Man, that would be beautiful!!!!!
     
  13. patsfan13

    patsfan13 Hall of Fame Poster PatsFans.com Supporter

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    When the pubbies won the hosue in 94 they tried to put in a line item veto to allow pork to be removed (if the president cares) it was ruled unconstitutional by the courts IIRC.
     
  14. STFarmy

    STFarmy In the Starting Line-Up

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    Wouldn't that be the day. I hear what Real World is saying, we need a way to simplify the bills. But as Patters and SD point out, issues are often a little too complicated to sum something up in a 20-page pamphlet. We do need to find a happy medium though of having readable bills that aren't the length of some of these ridiculous things. We also need people to care enough to invest the time in reading them and understanding them. Just because the bill isn't competing on Survivor doesn't mean it's not worth paying attention to.
     
    Last edited: Dec 23, 2009
  15. DarrylS

    DarrylS PatsFans.com Supporter PatsFans.com Supporter

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    That damned activisit court upholding that damned piece of paper, that is if yrc is true.... interesting composition of the court in 1994 6 of the 9 justices were appointed by Republican Presidents...
     
  16. Real World

    Real World Moderator Staff Member

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    Any chance that if a president were to have that power, that they'd simply veto the crap the "other side" put in?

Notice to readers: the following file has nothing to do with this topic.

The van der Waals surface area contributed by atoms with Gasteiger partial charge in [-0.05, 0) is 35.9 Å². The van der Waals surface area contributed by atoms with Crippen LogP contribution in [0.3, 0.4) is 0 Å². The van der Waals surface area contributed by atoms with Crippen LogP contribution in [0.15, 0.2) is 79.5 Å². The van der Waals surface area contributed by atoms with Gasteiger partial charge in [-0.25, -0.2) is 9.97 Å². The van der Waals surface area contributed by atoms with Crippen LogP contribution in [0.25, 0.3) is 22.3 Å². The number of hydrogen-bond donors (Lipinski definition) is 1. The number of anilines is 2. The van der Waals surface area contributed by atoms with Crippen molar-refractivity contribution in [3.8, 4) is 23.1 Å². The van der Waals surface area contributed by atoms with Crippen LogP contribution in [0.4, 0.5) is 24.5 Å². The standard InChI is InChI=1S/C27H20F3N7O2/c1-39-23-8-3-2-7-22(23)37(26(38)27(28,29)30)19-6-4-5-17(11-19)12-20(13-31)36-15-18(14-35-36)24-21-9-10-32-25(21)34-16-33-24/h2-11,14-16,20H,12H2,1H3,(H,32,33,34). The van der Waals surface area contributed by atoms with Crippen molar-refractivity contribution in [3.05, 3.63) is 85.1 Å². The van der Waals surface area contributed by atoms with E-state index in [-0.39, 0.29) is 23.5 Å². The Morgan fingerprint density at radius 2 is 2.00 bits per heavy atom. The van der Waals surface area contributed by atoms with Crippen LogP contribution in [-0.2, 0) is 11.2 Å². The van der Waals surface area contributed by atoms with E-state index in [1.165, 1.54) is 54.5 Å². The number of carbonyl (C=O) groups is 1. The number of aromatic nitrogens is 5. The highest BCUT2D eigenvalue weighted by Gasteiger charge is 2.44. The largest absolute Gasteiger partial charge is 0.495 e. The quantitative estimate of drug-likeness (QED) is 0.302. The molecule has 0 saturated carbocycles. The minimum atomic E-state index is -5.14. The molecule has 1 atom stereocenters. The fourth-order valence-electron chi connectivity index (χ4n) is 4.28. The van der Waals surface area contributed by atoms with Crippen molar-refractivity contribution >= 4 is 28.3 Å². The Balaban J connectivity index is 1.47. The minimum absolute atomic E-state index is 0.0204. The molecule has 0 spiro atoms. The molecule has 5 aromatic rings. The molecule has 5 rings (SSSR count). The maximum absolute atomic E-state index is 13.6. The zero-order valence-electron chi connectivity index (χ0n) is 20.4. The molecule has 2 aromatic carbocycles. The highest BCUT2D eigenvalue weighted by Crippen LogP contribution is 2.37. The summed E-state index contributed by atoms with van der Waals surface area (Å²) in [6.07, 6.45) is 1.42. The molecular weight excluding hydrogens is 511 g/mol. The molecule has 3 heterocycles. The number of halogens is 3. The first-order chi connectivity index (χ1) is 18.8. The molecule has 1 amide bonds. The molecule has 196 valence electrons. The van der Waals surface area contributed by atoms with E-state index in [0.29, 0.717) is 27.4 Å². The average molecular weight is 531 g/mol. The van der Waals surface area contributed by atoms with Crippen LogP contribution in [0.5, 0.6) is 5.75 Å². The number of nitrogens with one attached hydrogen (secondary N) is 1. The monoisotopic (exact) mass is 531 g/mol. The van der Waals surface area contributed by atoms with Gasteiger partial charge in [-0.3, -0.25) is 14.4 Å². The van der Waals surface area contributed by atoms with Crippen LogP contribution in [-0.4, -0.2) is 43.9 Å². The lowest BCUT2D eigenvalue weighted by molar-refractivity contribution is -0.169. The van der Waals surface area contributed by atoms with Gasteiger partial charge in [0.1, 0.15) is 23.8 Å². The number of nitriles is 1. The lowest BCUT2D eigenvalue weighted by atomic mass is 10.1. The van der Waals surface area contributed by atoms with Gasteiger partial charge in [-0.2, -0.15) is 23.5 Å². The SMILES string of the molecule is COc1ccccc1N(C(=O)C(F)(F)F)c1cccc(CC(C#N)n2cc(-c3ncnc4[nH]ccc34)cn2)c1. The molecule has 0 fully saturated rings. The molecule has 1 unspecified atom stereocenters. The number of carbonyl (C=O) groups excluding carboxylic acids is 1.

17. Real World

    Real World Moderator Staff Member

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    I work on commercial & residential leases all the time. I totally understand that putting things in writing require more than a simple yes or no, or a you can, and you can't. I think it goes without saying, that a policy/bill that deals with an issue the magnitude of healthcare, wouldn't be 5 pages long. I don't think anyone expects one to be. However, when you get into the thousands of pages, and a handful are dedicated to saying one word, without saying that one word (Louisiana), for the sole purpose of camoflauging a taxpayer funded purchase of a vote, I think there's a problem.
     
  18. STFarmy

    STFarmy In the Starting Line-Up

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    Well that's the thing, nowadays it seems like things are tacked onto bills that aren't in the original spirit of the bill. The parties only do it to get their ideas passed into law. Like adding on stuff onto troop funding bills. I don't have any specific examples but that definitely does happen.

    Thomas Paine warned of it in Common Sense; when the governing body of law makers becomes a class unto itself, it will cease to look after the good of the whole. I'm paraphrasing, but that's what he was getting at. And few could deny that happens now in both parties.
     
  19. Real World

    Real World Moderator Staff Member

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    That's exactly what I'm speaking to, and the war supplementals are an excellent example. The democrats, during Bush's term, threatened not to fund the war. The administration, in need of the votes, worked with the dems to screw the american taxpayer. Each party serving it's own interests, while buying votes with pork (taxpayer money), for a politicians district back at home. I think one supplemental was orgininally expected to be about $80 billion, but in the end, was at $120 billion (estimating), cuz of all the pork pols were adding on, to vote yes. GROSS. But hey, there's nothing to see here. All the bills are long, and 50% beyond the needed budget, cuz it's necessary to have millions included in a war supplemental, for peanut farmers.